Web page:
View from the Eiffel Tower.

Sunset seen from the Eiffel Tower. (Image courtesy of Flickr user Oh Paris.)

Click here to read more about Journeys’ upcoming “France Through the Ages” tour.

How Did Le Cordon Bleu Get Its Name?

Monday, May 24th, 2010
A demonstration at the Cordon Bleu

A demonstration at Le Cordon Bleu

Julia Child attended the world class Le Cordon Bleu cooking school while living in Paris. So how did it get its name? First, we should translate Le Cordon Bleu. For those of us who don’t know a bit of French, it means “The Blue Ribbon.” Then we should ask, “What was the significance of a blue ribbon?”

For anyone who has attended a county fair, it is the blue ribbon that everyone wants to earn. Maybe it was for the biggest pumpkin, or the best apple pie. Either way, if you earned the blue ribbon, you were the best of the best.

What’s surprising is that le cordon bleu dates back to the 16th century when King Henry III of France created the l’Ordre des Chevaliers du Saint Esprit (Order of the Knights of the Holy Spirit). From 1578 to 1789, it was the most exclusive order in France and each of its members were awarded with the Cross of the Holy Spirit, which hung from a blue ribbon known as Le Cordon Bleu, which is depicted in this image of Louis Gonzaga, Duke of Nevers - the first to receive the order.

Louis Gonzaga, Duke of Nevers was the first to receive the order.

Louis Gonzaga, Duke of Nevers was the first to receive the order.

All members had to be at least 35 years old and Roman Catholic, but there were a few exceptions based on royal connections. Children of the king were members from birth, but were not received into the order until they were 12, while Princes of the Blood could be admitted to the order from the age of 16, and foreign royalty could be admitted to the order from the age of 25. These 100 knights were then called Les Cordon Bleus.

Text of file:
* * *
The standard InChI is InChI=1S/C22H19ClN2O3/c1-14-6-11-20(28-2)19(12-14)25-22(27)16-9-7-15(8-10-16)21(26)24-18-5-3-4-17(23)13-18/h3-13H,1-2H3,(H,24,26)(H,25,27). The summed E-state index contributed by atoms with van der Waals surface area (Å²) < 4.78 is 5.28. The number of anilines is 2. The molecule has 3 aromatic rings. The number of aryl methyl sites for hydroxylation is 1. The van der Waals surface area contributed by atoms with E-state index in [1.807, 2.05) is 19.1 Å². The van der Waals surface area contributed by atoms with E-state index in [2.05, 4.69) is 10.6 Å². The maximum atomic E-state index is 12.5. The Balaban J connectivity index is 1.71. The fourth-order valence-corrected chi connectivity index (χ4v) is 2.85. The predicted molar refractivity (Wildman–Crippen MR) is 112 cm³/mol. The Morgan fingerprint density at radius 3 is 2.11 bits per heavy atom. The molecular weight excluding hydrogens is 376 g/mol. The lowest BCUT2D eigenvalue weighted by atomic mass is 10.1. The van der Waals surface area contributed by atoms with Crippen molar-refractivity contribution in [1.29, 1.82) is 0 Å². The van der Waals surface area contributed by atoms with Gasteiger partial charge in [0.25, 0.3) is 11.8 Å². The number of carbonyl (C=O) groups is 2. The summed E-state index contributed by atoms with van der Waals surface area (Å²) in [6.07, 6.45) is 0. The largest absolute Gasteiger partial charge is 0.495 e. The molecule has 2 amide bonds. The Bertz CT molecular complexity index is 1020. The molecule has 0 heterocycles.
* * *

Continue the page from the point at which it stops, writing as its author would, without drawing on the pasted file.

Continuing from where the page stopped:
So how did it relate to food?

After the ceremonies held for these highly respected guests, there were huge sumputuous feasts held in their honor that became legendary. It is believed the name of the knights then became synonymous with the food prepared for their events. Over time, it became a symbol of prestigious quality.

Have you ever received a blue ribbon for your cooking skills?

Visit the real Le Cordon Bleu on Bon Appétit! A Culinary Journey in Paris and have your own cooking and tasting experience of the highest class.

On This Day in 1889…

Wednesday, March 31st, 2010

…the Eiffel Tower was inaugurated. The structure is the tallest building in Paris—it’s more than 1000 feet high, about the same height as an 81-story building. Here are five things you might not know about this French icon…

View of the Eiffel Tower at night. Photo: Gonzalo Guerrero, Smithsonian Magazine Photo Contest.

1)  It was originally built as the entrance arch for the 1889 World’s Fair, which celebrated the 100th anniversary of the French Revolution.

2)  People hated it. Newspapers of the era were filled with scathing criticism. The public called it an eyesore. The Parisian arts community called it “odious,” even considering its shadow a “black mark” on the city.

3)  The Eiffel Tower was the world’s tallest building from 1889 until 1930, when the Chrysler Building was completed in New York City.

4)  The Tower has hosted more than 200,000,000 visitors (more than the entire population of Brazil) since its opening in 1889.

5)  Gustave Eiffel also designed the Abu El-Ela Bridge in Cairo, Egypt, the General Post Office in Ho Chi Minh City, Vietnam, and served as the chief engineer on the Statue of Liberty project.

Whatever you think of the Eiffel Tower, there are tons of reasons to visit Paris. Click to learn more about our journeys through France.

What’s your favorite international landmark? Share below.